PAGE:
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The staff at the Baylor-Kimberly H. Courtwright and Joseph W. Summers Institute of Metabolic Disease at Baylor Research Institute at Dallas works with families affected by inherited defects that severely compromise body chemistry. The Institute conducts several research programs on inherited diseases including those affecting the metabolism of amino acids, organic acids, fatty acids and carbohydrates.
The Institute's molecular research laboratory is currently working to identify molecular defects of fatty acid beta-oxidation disorders and other diseases, as well as the development of new diagnostic and treatment strategies, which include the study of gene therapy and adult stem cells for the use of tissue repair and cell therapy.
One treatment strategy that has been developed involves a new technique called the ultrasound-targeted microbubble destruction that delivers drugs or genes to specific tissues. Collaborating with Paul Grayburn, M.D., director of cardiology research at Baylor Jack and Jane Hamilton Heart and Vascular Hospital, a program has been launched to evaluate this method of gene therapy. This approach may offer relief to patients with a wide variety of disorders such as heart disease, diabetes and Parkinson's disease.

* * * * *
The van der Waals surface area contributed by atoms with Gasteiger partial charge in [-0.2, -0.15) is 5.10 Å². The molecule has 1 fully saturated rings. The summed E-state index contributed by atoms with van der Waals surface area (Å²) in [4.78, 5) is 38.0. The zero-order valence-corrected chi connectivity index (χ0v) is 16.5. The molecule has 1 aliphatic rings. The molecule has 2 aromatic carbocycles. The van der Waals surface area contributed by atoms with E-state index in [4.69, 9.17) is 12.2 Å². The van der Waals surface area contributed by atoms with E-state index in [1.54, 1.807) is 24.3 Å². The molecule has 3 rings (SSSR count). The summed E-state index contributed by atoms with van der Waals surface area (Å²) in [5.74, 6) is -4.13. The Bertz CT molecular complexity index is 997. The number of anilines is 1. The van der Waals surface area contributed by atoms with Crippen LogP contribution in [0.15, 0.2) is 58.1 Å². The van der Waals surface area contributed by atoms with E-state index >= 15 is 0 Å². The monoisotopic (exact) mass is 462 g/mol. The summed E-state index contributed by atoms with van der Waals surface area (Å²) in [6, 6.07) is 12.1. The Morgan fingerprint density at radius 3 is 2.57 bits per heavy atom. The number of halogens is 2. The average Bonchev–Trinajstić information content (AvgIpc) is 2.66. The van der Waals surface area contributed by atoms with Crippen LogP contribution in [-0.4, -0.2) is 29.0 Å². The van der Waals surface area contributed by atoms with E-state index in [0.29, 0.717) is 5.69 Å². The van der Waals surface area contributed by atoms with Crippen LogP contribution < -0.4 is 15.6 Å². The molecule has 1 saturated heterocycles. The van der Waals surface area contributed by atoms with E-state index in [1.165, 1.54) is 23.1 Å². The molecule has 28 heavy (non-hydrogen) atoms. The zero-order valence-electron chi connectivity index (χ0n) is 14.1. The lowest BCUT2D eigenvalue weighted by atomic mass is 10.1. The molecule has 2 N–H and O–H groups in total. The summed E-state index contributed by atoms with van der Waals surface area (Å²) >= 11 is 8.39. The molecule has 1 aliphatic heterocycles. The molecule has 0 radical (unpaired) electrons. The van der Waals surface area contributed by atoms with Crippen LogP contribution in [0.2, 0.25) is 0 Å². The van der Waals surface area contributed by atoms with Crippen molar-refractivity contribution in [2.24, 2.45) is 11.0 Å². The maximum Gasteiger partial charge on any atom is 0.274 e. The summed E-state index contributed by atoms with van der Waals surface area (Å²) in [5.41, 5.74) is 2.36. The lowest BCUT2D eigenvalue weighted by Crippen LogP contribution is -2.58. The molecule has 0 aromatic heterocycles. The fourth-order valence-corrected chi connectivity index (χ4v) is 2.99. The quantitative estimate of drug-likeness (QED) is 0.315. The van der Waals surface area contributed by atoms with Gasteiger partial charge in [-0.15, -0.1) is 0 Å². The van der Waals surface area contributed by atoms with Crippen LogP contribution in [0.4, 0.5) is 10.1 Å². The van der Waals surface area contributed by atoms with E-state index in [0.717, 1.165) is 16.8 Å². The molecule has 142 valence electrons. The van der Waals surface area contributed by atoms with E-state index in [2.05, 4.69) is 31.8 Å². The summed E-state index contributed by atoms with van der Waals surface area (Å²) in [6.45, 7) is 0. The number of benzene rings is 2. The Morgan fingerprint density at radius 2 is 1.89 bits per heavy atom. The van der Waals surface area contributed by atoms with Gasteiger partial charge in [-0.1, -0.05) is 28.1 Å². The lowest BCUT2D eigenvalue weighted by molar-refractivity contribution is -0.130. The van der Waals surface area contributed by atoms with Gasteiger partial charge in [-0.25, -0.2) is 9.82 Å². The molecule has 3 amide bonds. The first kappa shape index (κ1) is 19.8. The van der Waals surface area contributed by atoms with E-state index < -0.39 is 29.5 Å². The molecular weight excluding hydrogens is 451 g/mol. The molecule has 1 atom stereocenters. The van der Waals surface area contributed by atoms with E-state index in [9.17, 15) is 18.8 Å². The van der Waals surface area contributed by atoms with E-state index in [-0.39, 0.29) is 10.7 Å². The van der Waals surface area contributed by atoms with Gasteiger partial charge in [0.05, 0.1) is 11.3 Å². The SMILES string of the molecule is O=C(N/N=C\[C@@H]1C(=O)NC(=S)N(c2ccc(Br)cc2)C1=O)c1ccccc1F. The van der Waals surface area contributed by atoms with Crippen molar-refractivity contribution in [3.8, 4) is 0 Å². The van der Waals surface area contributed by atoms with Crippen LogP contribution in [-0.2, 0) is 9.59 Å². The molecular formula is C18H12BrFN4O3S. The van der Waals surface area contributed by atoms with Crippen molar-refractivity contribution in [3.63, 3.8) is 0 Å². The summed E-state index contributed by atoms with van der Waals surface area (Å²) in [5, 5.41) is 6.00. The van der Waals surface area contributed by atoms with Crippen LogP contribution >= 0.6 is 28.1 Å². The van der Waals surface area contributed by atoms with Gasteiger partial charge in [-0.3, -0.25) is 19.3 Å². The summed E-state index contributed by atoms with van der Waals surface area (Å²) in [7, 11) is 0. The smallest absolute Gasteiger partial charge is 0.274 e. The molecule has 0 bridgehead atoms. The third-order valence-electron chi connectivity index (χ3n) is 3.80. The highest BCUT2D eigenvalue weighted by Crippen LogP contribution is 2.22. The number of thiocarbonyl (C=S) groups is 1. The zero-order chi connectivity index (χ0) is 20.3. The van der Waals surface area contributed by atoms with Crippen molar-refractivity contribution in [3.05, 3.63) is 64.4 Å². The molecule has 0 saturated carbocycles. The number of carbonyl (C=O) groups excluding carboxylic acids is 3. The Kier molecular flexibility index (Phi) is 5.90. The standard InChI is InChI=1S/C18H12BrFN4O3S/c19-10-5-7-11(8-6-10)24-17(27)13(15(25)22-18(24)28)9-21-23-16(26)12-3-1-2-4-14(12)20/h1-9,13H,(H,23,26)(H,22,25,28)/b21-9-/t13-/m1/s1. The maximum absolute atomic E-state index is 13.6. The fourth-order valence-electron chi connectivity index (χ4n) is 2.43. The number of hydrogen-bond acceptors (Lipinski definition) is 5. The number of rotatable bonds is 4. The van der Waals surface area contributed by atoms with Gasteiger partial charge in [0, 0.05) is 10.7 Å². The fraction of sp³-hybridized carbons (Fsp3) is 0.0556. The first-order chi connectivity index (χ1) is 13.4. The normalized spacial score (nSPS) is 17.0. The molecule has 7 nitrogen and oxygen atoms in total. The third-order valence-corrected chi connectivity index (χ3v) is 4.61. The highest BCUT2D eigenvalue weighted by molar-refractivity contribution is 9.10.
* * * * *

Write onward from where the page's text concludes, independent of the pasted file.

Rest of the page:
Industry funding has also been acquired to begin work on a gene chip microarray project. This project's focus is on the use of a technique known as multiple mutation analysis, which is carried out on a single gene chip. A single gene chip covering every known mutation of the Medium Chain acyl CoH Dehydrogenase or MCAD gene, as well as other mutations causing fatty acid beta-oxidation disorders, has been created and tested. This unique diagnostic approach might offer a novel and powerful mutation screening approach for both research and clinical practice.
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